Preserve Net Neutrality

net neutrality

I hate getting political on any topic. Ask my Digital Crack mates. I’ll talk about my sex life before I mention politics. Of course, there isn’t much to say about my sex life, so that’s simpler. But I digress.

Unfortunately, politics just tried to facepalm my way of life. Just recently, the FCC voted 3-2 to repeal the net neutrality rules that were put in place in 2015. The sum effect of the repeal is that the Title II classification of landline and mobile broadband networks has been changed.

Why is that important? Well, I’m glad you asked.

Under Title II protection, broadband internet was given the same protections as your radio service. Meaning, no service provider could prioritize someone else’s use of the service over yours. Title II protection refers to Title II of the Communications Act of 1934, which was amended in 1996. The text is boring as hell; I’ll link it for those who want to read the details. What it basically says is that services under Title II protection cannot be prioritized for anyone. Regardless of import or monetary interest.

Why is that important? Well, I’m glad you asked.

In 2015, the FCC decided that broadband internet access was as essential for American consumers as telephone service. It was so essential, in fact, that it needed the same protections that were put in place to help break up the monopoly that AT&T enjoyed back in the 80s. It would prevent ISPs like Comcast and Verizon from prioritizing their content over your Netflix and YouTube traffic. Basically, it was the same mentality that prevented Ma Bell from monopolizing the average consumer’s ability to talk to someone else via landline telephones.

Think I’m exaggerating? I’ll lay out my case. Be prepared, there’s a lot more reading involved.

The only reason why the FCC had to vote on net neutrality was thanks to Verizon themselves. In Verizon Communications Inc. v. Federal Communications Commission, Verizon sought to overturn the restrictions sought by the FCC Open Internet Order of 2010. That Order laid the foundation for net neutrality. Verizon opposed it. They’re not the only ones.

Huge corporations like Time Warner, Comcast, and Verizon want to be able to prioritize the traffic that travels through their internet backbones as they see fit. In a way it makes sense. They’re the ones who had to lay the cables and maintain the trunks that make up the internet’s backbone. It’s only logical that they get to dictate how traffic flows through their pipes and how important it is.

But in the process, they’ve become a bit too greedy. It’s like the old tales of trolls guarding bridges. Back in the day, the trolls merely asked that you pay for access to the bridge. But in this case, the trolls want to decide how you cross the bridge, and how quickly you’re allowed to cross it.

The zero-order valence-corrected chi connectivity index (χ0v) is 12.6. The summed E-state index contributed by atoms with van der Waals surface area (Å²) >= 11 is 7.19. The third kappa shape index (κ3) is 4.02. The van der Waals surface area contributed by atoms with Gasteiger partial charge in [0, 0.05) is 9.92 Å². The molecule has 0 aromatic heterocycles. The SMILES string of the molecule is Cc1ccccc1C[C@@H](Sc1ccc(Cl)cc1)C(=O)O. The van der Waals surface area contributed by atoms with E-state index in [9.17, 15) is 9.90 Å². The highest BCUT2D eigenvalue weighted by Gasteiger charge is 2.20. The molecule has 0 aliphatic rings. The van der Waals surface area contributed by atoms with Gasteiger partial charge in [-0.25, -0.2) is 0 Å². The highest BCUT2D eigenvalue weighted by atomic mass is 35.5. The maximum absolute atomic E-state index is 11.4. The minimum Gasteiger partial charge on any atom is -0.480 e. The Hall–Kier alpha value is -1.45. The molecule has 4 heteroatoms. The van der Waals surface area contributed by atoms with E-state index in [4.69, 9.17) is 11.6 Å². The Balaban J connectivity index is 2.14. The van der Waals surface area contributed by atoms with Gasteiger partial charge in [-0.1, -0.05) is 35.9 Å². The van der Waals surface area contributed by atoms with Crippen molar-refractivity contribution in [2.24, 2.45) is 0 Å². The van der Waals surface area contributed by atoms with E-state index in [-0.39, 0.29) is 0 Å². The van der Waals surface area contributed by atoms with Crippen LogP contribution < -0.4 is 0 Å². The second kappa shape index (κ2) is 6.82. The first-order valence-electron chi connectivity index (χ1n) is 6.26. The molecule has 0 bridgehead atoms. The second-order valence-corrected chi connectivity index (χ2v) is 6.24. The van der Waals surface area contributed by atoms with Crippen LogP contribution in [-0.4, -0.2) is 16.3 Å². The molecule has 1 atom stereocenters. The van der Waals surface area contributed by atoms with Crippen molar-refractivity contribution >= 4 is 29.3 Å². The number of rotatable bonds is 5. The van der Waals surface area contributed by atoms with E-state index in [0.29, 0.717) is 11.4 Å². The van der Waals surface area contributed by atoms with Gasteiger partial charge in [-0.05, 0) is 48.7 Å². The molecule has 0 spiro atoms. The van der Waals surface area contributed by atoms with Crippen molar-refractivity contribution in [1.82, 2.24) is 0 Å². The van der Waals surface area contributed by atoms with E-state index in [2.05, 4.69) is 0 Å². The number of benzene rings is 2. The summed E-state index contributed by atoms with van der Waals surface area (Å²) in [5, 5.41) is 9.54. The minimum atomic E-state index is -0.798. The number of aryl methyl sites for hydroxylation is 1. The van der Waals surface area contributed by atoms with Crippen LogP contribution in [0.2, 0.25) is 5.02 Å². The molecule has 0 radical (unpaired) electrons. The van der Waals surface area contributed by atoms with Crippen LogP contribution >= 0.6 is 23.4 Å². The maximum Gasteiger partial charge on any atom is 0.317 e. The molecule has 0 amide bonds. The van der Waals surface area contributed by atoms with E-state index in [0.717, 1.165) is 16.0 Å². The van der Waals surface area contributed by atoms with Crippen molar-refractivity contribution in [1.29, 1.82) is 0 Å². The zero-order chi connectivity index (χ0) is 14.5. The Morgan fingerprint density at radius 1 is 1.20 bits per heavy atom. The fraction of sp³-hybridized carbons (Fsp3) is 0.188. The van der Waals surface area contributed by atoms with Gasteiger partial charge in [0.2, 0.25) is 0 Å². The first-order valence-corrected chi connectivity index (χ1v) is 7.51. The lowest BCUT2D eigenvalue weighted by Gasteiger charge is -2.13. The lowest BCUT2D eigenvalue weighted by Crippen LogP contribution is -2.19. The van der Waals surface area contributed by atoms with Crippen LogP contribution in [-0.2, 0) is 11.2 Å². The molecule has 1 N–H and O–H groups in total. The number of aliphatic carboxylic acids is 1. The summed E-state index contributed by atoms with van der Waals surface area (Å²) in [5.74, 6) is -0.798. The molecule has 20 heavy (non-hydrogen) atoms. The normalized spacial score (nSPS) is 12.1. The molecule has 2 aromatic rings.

For the last year-plus, I’ve been forced to pay an extra $30 per month by my ISP, Comcast. I’ve had to pay the extra coin because I regularly exceed their data cap for my service. I have no choice; I work from home and have to regularly transfer large files to clients. When Comcast began the data cap, they placed the limit at 300GB per month. After that cap, I was expected to pay $10 for every 10GB I exceeded the data cap.

I’m not helped by the fact that I “cut the cord” long ago. I do not subscribe to their cable TV service, nor have I had a need to subscribe to their phone service. The benefit is that I’m not a slave to the content they decide to dole out. The chief drawback is that I end up consuming more data than usual. In addition to my data consumption due to work, I eat up bandwidth when viewing content on Netflix, Hulu, Crunchyroll, and YouTube. In addition, I regularly play games on my PS$, Xbox One, and PC. Even the single-player games I play on the PS4 and Xbox One want to download huge updates from time to time.

To be fair, the data cap started at 300GB per month but grew to 1TB per month after some time. It didn’t matter in my case; I was what Comcast deemed to be in the 90th percentile of users. Those are the users that eat up data at a rate above most others.

Thankfully, Comcast did give me a three-month grace period to curb my internet habits. Of course, I couldn’t curb my data habits. Just working from home eats up 500GB per month in data. I know because I spent three months measuring it. The remaining data I consumed was with services Comcast had no real control in.

Under the tenets of net neutrality, Comcast needs to sit down, shut the fuck up, and provide me an internet connection.

Why is that important? Well, I’m glad you asked.

With the repeal of net neutrality protections, Comcast can freely nickel-and-dime me. They’ll look at my traffic patterns and see that I prefer YouTube, Hulu, Crunchyroll, and Netflix over their TV service. What’s stopping them from charging me more for unfettered access to those services? I mean, they already charge me extra for consuming data above a specified amount. Why not charge me more for visiting services that are not theirs?

Let’s bring it closer to home. The services I use include gaming in addition to TV and movies. I am relatively active on Xbox Live, PSN, Steam, and GOG.com. What if Comcast decided to charge me a “gamer tax”? That would mean that I would have to pay more for the ability to play video games online. Those are services that were protected by net neutrality. With net neutrality was rescinded by a 3-2 vote, what is preventing Comcast from charging me extra for that?